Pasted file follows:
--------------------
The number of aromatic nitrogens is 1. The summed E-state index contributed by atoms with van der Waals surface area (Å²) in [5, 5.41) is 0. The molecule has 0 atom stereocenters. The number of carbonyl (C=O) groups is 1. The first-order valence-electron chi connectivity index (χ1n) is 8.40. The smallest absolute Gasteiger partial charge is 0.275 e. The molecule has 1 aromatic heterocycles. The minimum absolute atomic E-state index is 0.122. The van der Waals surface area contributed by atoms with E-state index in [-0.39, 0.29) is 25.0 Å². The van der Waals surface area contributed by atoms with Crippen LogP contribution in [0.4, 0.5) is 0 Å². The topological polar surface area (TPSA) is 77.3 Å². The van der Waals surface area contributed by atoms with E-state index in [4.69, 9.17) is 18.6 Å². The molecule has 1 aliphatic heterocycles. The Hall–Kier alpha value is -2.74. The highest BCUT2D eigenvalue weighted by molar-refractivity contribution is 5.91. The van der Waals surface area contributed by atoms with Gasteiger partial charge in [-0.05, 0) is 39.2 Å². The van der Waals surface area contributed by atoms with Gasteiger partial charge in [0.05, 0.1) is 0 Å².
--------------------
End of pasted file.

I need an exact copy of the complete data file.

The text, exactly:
The number of aromatic nitrogens is 1. The summed E-state index contributed by atoms with van der Waals surface area (Å²) in [5, 5.41) is 0. The molecule has 0 atom stereocenters. The number of carbonyl (C=O) groups is 1. The first-order valence-electron chi connectivity index (χ1n) is 8.40. The smallest absolute Gasteiger partial charge is 0.275 e. The molecule has 1 aromatic heterocycles. The minimum absolute atomic E-state index is 0.122. The van der Waals surface area contributed by atoms with E-state index in [-0.39, 0.29) is 25.0 Å². The van der Waals surface area contributed by atoms with Crippen LogP contribution in [0.4, 0.5) is 0 Å². The topological polar surface area (TPSA) is 77.3 Å². The van der Waals surface area contributed by atoms with E-state index in [4.69, 9.17) is 18.6 Å². The molecule has 1 aliphatic heterocycles. The Hall–Kier alpha value is -2.74. The highest BCUT2D eigenvalue weighted by molar-refractivity contribution is 5.91. The van der Waals surface area contributed by atoms with Gasteiger partial charge in [-0.05, 0) is 39.2 Å². The van der Waals surface area contributed by atoms with Gasteiger partial charge in [0.05, 0.1) is 0 Å².